Of personal choices, judgemental society

Beating hypocrisy

Live-in relationships are often associated with social stigma. Even though the youth in the country have grown to be outright open and ‘cool’ about sexual intimacy and staying with their partners, accepting it or even talking openly about it is something that they wouldn’t easily agree to.

With the recent raid at the hotels in Madh and Marve in Mumbai, where the police booked 13 couples for alleged indecent behaviour, one is compelled to sit back and ponder on what constitutes ‘indecent behaviour’?

A similar situation was portrayed in Neeraj Ghaywan’s Masaan. The movie begins with Devi (Richa Chadda) getting dressed to meet her friend, Piyush. They check-in at a hotel to spend some private time together, or what they call, to indulge in ‘indecent behaviour’. What followed was the police abruptly entering the room to catch the couple red-handed having sex (as if it were a crime) and, blackmailing the two about revealing their actions to the society.

As a result, Piyush commits suicide and Devi on the other hand is left with a life to be spent in fear of the police, who might release the video, if her father Vidyadhar Pathak (Sanjai Misra) doesn’t pay the bribe.

The scene clearly mirrors the Indian society, where pre and extra-marital sex is still a taboo, a socially unacceptable norm.We also have numerous Bollywood movies that
feature live-in relationships and the convenience of indulging in sex outside marriage. To start with, directors – in movies like Shuddh Desi Romance, Fashion, Salaam Namaste and Bachna Ae Haseeno to name a very few – have very openly showed how the youth doesn’t mind living-in with their partners, without much thought of getting married in future. Naturally, youngsters do tend to follow suit in their personal lives, but with utmost secrecy.

When Metrolife got in touch with some live-in couples in Delhi, only one out of 10 was ready to speak about their relationship. However, the ones in Mumbai and Bengaluru were comparatively more comfortable and open speaking about their relationship and their live-in partners.

Speaking about this demographic divide in the mindset and perspective of people,
Dr Vasantha Patri, chairperson of the Indian Institute of Counselling tells Metrolife, “In the southern parts of our country, states and cultures are more evolved and educated. Delhi on the other hand is still bound by a more uptight and rigid culture where hypocrisy is vastly prevalent.”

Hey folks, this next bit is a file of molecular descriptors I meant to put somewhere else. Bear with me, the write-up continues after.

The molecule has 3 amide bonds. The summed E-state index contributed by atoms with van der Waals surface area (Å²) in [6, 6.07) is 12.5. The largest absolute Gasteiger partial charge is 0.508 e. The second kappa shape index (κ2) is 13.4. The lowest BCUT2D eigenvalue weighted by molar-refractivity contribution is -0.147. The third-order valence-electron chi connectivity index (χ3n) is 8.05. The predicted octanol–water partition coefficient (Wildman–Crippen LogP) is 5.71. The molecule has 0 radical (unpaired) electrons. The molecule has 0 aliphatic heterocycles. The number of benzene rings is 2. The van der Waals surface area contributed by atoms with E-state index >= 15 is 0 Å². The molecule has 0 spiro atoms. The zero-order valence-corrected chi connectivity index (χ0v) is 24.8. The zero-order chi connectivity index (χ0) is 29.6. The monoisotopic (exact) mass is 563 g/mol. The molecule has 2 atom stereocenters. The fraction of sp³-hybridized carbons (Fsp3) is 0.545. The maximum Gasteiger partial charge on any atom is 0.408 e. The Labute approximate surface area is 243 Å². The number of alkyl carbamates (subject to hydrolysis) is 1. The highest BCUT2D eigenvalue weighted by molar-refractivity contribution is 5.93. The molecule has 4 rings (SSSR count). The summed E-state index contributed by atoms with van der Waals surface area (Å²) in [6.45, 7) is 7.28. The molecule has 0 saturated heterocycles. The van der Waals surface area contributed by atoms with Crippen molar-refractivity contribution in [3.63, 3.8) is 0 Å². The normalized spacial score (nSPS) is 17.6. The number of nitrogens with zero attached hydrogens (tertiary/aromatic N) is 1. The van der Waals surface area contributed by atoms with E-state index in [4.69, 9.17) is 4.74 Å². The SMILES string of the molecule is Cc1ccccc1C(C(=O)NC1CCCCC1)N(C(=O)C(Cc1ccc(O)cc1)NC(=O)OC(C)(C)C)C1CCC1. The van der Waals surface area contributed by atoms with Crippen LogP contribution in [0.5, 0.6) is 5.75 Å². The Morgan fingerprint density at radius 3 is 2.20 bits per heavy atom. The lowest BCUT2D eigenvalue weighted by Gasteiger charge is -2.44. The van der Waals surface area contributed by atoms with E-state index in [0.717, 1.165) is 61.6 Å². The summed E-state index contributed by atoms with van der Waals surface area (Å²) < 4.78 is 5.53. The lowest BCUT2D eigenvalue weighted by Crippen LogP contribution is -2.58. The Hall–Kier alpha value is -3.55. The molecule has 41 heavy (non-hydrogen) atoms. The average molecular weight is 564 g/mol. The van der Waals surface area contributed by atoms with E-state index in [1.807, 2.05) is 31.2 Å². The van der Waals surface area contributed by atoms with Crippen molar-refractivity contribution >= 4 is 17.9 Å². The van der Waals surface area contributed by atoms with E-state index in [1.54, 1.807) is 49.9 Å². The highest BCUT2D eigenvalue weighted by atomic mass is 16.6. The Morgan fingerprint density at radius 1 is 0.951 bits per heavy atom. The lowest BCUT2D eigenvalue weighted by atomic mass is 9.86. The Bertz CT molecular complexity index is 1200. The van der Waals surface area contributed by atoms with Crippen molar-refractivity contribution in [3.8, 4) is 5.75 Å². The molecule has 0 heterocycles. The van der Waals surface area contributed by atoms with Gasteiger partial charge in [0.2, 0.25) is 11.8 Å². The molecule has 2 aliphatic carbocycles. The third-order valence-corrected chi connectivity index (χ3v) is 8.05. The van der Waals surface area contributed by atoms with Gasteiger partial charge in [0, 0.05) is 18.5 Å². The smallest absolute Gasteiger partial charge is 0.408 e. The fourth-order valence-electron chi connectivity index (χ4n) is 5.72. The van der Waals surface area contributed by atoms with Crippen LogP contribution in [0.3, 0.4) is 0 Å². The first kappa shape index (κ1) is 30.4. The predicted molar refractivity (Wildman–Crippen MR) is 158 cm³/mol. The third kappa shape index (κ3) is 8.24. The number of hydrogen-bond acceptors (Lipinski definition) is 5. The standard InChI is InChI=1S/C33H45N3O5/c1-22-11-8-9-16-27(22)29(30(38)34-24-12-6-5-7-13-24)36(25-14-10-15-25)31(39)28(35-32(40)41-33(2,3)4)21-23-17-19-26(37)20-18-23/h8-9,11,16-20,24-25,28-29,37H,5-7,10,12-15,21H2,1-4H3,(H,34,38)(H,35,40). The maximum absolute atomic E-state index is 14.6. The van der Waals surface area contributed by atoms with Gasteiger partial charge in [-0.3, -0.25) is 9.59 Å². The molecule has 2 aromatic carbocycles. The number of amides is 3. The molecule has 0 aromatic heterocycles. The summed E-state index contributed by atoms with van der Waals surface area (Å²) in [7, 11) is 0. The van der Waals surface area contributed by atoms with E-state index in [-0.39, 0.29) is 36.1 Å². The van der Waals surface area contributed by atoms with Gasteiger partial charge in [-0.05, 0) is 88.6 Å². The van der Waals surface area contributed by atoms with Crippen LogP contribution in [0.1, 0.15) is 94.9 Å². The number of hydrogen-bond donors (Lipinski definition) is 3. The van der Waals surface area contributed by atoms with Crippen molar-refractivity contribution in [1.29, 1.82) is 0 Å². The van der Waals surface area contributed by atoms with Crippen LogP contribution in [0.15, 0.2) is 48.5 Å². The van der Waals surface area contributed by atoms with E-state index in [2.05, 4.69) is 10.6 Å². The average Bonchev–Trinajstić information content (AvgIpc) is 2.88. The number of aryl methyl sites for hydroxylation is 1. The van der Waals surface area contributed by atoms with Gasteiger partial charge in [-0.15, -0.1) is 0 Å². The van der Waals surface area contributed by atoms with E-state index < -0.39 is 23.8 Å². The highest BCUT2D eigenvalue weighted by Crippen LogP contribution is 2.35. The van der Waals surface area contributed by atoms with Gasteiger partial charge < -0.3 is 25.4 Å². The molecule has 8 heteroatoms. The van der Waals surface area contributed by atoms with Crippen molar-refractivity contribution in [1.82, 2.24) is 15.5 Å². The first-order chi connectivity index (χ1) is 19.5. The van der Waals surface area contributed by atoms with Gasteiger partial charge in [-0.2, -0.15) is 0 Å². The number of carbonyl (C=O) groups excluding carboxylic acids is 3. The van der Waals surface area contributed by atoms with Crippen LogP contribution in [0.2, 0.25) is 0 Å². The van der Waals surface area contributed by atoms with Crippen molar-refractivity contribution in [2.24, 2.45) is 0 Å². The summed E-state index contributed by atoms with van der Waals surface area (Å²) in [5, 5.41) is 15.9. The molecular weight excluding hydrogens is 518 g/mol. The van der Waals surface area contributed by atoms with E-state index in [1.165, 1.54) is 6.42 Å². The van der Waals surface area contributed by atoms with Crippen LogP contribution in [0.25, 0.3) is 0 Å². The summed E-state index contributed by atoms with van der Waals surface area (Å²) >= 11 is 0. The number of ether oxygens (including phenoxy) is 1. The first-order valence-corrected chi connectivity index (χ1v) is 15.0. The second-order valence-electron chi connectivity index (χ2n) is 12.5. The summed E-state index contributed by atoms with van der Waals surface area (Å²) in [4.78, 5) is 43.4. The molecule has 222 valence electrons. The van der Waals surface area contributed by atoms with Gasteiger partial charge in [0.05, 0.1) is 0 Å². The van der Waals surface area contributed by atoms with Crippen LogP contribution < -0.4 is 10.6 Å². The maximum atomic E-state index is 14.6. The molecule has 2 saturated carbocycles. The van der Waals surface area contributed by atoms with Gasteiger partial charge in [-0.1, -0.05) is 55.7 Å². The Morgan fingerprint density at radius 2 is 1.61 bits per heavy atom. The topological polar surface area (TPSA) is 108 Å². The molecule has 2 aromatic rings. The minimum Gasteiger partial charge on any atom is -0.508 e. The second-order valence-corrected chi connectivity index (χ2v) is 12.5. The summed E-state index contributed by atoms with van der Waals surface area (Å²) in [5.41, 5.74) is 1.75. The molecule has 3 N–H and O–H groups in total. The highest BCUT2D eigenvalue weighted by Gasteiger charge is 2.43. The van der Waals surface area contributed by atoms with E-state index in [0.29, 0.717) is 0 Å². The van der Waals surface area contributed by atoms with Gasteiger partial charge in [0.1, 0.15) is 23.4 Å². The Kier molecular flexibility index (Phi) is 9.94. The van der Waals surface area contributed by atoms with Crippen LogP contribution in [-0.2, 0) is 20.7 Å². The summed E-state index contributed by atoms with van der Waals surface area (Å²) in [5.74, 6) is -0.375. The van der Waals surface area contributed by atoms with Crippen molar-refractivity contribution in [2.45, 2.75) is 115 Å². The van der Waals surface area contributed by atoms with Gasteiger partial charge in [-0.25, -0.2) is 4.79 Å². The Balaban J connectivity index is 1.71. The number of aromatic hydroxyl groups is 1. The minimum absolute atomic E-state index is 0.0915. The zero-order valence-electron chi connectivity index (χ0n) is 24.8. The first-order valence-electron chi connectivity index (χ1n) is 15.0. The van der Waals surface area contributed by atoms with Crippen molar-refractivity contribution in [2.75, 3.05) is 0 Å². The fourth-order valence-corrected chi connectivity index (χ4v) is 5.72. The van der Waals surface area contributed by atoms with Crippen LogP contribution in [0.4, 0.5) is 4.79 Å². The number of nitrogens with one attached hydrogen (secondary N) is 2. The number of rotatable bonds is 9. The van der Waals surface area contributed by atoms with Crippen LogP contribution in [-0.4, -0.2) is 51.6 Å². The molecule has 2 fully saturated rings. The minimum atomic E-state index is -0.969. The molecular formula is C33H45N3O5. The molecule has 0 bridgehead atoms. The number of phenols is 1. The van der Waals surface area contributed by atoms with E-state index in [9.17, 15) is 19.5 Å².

Well, the same behaviour was observed when a couple from Assam, living-in together for the past three years in Safdarjung Enclave, south Delhi, plainly tell Metrolife, “We are not a couple, we are cousins staying together.”

What prevents them from stating the truth about their relationship? Is it because they are shy, or is it because they scared of being judged by people? “Couples don’t accept because they don’t want to offend people they love,” says Dr Patri.

However, given the fear most people have about getting married, live-in
couples are more reluctant to speak about their relationship and the sexual intimacy they enjoy without following the social norms.

Dr Patri elaborates, “I don’t think that the concept of living-in is something new in our culture. If we go back in time, we have numerous instances where our rajas, and zamindars had mistresses and women called at their places, despite their being married. It would thus be prudish to call it new. It has been there traditionally, though only for the males.

Today, it is unacceptable because our society thinks that marriage is the only suitable condition for people to live together.”Meanwhile, Nishtha, a 25-year-old working professional, residing in Lajpat Nagar with her boyfriend, Sameer for almost an year, seems to be the only person ready to openly speak about her experiences.

“Initially, even the brokers weren’t ready to give us a house. He asked us to tell people that we are married, if we wanted him to find a good house. However, we eventually found an apartment without the landlord staying in the same building, where we could live peacefully,” says Nishtha.

 Herself and Sameer have had numerous instances of random people passing comments on them.

“Once I overheard a neighboure telling my landlord, ‘Aapne ek ladka aur ladki ko saath rehene ke liye apna ghar kaise de diya?’” she tells Metrolife.

Today, her parents are unaware of her live-in relationship. She is happy and comfortable staying with Sameer, who is two years younger to her.

“Luckily, my friends and my professional circle doesn’t care much about all these petty issues. Sameer and I like each other a lot, but never have we once discussed about marriage. That’s just not the point of concern for us right now,” she adds.

While the Supreme Court has also declared live-in relationships as legal, when will our society accept them with an open mind? The question remains unanswered.


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